The National Party is not a religious party, much less a theocratic one, and as such we neither pretend nor attempt to explain ourselves in religious terms. Ireland being Ireland, the vast majority of members are at least nominally Catholic, by birth if not by conviction, but over its short existence I’ve noted the presence of Protestants, Agnostics, Atheists etc. Insofar as I do know anyone’s religion it is by way of conversation. It’s not a question I’m interested in knowing the answer to very much and never a question I would ask bluntly. That makes us a “secular” party I guess in the strict sense of the term, though I dislike it as it has acquired a pejorative of liberalism. Our values are traditionalist and it’s difficult to cordon off traditionalist values from their origin, which in Ireland’s case makes for a culturally Christian outlook, if not a devout one, or denominational.

So, when the leader of the largest Christian denomination in the world, and by far in Ireland, says something, we listen. When that denomination takes a stance purporting to be based on faith and morality, as perceived through the lens of that denomination it’s not easily dismissed. If only for the simple fact that many of our members are going to be swayed by such statements and at least some part of the electorate from whom we must ultimately seek a mandate take these things as somewhere between persuasive and binding. And yet may it be stated clearly, the National Party is bound ultimately only to the National Idea and the Nine Principles which are its practical expression in broad terms. They are as unchanging and unchangeable as we are unchanging and unchangeable to what is fundamental. They are not tactics nor momentarily practical, policy is policy, but a Principle is a belief.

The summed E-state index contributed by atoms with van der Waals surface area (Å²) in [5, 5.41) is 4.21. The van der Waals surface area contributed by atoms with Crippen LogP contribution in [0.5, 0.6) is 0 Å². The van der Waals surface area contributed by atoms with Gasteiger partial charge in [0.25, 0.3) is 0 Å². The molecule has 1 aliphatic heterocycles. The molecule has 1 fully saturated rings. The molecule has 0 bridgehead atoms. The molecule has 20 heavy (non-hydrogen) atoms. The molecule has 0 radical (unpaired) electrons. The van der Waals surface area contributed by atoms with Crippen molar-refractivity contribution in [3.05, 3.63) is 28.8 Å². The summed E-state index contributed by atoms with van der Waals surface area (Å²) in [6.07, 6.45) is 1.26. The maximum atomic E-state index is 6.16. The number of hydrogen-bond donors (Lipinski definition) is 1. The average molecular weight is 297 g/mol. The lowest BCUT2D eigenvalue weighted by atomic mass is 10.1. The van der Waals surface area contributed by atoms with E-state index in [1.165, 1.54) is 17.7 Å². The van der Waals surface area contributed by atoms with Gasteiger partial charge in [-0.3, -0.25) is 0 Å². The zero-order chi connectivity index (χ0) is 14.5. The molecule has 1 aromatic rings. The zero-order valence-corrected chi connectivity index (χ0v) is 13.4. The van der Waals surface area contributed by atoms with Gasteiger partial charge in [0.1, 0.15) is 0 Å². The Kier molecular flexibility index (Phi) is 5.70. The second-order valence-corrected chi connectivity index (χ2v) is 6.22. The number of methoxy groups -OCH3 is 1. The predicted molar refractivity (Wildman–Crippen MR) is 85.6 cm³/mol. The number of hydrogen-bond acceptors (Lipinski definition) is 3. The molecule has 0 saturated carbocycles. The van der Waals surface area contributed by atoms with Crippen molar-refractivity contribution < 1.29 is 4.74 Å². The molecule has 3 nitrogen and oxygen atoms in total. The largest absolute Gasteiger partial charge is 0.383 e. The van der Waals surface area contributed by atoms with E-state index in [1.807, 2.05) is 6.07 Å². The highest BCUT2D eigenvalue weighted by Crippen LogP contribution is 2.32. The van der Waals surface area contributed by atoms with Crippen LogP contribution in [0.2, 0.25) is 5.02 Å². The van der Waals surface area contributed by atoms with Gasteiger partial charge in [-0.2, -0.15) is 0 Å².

Moreover, they are necessary. There are many things which the leaders of the party believe that are not even alluded to in the Nine Principles, we could have made twenty easily, and doubtless the others will make their way into broader party statements by way of policy document or individual statement and they will come to be what we are seen to “stand for”. But the Nine Principles are essentials, the Principles have been distilled to express how Ireland may survive and prosper, a healthy even a happy nation. There is much else we would like, but these are what we need, bare minimum, or we go under, sooner rather than later.

And so Pope Francis says the death penalty is “inadmissible” and goes so far as to amend the Catechism of the Roman Catholic Church to reflect that new found belief. And make no mistake, it is new found. At no time in history has any Pope ever stated this so unequivocally, there is no room to think that he thinks anything else. The nuance to be found in previous Popes’ assertions concerning the matter are absent. And absent too is the unequivocal support for, even the Papal sanctioning directly, of the death penalty we find the history of the Church replete with.

I’m open to correction but over the past 24 hours I have heard, I think, very nearly every conjecture. That Francis is a heretic and has by this “un-poped” himself, through to it’s a “mortal sin” now to believe anything else. That Benedict XVI is still the valid Pope, and Francis a poor pretence, to the Catechism is not dogmatic and therefore itself “inadmissible” against two thousand years of unbroken teaching. And there’s the Protestant who says there’s your rock upon which the Church will constantly move, to the atheist saying if there is a divinity can it hold two opposite opinions and not reveal its own absurdity? It is my misfortune to have spent too much of my life on such angelic pin dancing calculations, and I don’t propose afflict it upon anyone else.